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A low arousal approach deals with how staff handles patients who are aroused. These approaches aim to make staff avoid confrontational situations and to, instead, go for the path of least resistance".
The philosophy of low arousal approaches is one of non-confrontation. In high risk situations, responses that reduce arousal are adopted by carers and staff, especially when confronted by distressed individuals. These approaches became popular in services for people with intellectual disabilities in the UK in the mid-1990s. This humanistic and person-centred approach to crisis management was developed in response to the use of restrictive responses to crises such as restraint, seclusion, and chemical restraint. The avoidance of sanctions- and of consequence-based punishment strategies became an implicit part of the approach.
A number of different strategies are employed in healthcare settings for the management of challenging behaviour. A theoretical rationale for a collection of short-term non-aversive behaviour management strategies described as low arousal approaches is to avoid the use of punishing consequences to behaviour.
The approach acknowledges the potential role of cognitive behavioural frameworks in shaping staff behaviour.
There are four key components considered central to low arousal approaches, and those include both cognitive and behavioural elements:
- Decreasing staff demands and requests to reduce potential points of conflict around an individual
- Avoiding potentially arousing triggers, such as direct eye contact, touch, and removal of sspectators to the incident
- Avoidance of non-verbal behaviours that may lead to conflict, such as aggressive postures and stances
- Challenging staff beliefs about the short-term management of challenging behaviours
Few studies have been published that directly examine the application of these approaches. In a case study, there was a significant reduction in verbal and physical aggression following the application of low arousal approaches with an adult with an intellectual disability in a hospital setting.
Autism and arousal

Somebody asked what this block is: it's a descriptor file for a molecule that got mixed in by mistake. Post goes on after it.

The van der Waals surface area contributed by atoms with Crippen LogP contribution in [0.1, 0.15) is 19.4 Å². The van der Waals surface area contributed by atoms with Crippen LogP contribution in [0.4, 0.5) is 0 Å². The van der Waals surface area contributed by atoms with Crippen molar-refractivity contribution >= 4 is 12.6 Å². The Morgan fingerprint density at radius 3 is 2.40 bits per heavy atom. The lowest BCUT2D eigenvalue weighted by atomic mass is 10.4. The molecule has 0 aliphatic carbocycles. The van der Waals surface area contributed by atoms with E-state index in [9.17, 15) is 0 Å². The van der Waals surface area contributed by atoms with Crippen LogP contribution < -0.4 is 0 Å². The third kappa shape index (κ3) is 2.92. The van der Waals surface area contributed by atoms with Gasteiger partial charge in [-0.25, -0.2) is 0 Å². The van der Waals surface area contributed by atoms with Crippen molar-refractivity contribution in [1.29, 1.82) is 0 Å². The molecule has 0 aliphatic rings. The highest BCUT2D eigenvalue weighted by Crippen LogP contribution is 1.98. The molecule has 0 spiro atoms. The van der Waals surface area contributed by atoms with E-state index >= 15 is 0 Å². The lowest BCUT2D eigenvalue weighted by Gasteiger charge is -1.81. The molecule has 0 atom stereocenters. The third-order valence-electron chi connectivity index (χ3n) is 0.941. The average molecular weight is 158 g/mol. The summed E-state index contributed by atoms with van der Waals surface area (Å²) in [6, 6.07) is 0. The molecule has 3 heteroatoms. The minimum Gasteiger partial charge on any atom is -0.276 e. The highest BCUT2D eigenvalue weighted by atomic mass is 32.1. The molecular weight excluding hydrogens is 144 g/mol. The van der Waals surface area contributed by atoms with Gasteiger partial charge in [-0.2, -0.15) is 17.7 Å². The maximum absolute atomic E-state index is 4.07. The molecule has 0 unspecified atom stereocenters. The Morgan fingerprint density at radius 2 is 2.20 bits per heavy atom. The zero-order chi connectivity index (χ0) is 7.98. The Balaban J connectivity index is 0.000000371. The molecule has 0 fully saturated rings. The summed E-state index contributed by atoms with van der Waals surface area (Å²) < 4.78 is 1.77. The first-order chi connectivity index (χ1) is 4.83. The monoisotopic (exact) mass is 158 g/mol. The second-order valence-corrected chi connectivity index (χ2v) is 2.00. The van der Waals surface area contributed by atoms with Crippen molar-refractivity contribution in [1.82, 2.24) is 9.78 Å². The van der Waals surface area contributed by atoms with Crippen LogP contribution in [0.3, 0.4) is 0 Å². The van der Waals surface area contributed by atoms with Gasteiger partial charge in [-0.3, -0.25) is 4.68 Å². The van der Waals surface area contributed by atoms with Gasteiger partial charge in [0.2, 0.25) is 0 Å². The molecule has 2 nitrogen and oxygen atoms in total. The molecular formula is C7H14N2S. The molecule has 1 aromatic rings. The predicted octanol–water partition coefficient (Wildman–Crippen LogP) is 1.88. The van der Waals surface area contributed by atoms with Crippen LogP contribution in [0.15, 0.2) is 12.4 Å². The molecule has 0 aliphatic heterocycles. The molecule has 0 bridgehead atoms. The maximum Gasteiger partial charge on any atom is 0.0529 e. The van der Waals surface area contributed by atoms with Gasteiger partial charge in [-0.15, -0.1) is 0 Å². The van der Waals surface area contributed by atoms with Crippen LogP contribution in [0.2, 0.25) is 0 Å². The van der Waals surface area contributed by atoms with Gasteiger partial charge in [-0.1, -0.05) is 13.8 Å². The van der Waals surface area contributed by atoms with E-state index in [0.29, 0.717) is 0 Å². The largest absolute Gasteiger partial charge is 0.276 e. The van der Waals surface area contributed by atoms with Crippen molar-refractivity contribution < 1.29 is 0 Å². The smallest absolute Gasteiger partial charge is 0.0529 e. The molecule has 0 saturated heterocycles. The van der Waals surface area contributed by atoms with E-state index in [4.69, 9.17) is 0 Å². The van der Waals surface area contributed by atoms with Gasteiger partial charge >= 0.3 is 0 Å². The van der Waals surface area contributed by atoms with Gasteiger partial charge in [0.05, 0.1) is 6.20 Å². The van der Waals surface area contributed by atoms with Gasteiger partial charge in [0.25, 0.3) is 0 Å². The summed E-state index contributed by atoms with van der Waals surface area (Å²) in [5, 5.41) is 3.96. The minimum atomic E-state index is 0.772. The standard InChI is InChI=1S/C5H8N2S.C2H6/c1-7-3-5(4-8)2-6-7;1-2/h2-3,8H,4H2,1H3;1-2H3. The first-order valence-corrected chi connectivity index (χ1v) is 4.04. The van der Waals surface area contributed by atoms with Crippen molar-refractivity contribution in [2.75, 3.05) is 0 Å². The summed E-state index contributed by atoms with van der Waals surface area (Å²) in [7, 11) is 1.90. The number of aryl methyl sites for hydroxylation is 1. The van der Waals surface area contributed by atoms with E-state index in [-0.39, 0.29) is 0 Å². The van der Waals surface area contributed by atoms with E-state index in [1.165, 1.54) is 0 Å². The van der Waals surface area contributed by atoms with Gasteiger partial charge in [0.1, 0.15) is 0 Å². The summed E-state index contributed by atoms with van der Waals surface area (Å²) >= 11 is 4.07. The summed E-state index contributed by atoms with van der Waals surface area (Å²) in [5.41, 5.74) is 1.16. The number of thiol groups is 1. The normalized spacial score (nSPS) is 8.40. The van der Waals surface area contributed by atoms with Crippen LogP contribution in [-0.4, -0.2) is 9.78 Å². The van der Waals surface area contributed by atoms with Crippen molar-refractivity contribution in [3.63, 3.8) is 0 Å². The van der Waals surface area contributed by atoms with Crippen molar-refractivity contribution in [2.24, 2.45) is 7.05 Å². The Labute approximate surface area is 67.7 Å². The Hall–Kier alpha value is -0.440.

Arousal is not a new construct and was originally proposed as an explanatory theory for autistic spectrum disorders. Two implications of this theory are that children and adults with an autism spectrum disorder (ASD) would be more reactive to sensory stimuli than the normal population, and they may be slower to habituate to stimuli. There is some laboratory evidence of differences in physiological responses of individuals with ASD compared to non-autistic controls.
There have been studies comparing autistic children to non-autistic controls, one studying the baseline heart rates of each, and another comparing their baseline skin conductance responses. These differences require replication using larger samples, although there is an intriguing possibility that there may be considerable variation in physiological reactivity of both autistic children and adults.
Hyper- or hypo-arousal?
Hyper-arousal is not universally accepted by all researchers. A recent review of sensory difficulties in autism concluded that the experimental evidence or hyper-arousal was at best mixed. There are a number of problems with this view. First, ASD is a heterogeneous condition and the assumption that hyper-arousal should be a general explanatory theory of autism was too broad. Second, sensitivity to arousing stimuli may be intermittently presenting in individuals with ASD. Third, the stimuli employed in habituation paradigms cannot easily mimic real life non-laboratory-based events. Animal research on arousal has attempted to link deficiencies to conditions such as attention-deficit hyperactivity disorder, Alzheimer's disease, and autism.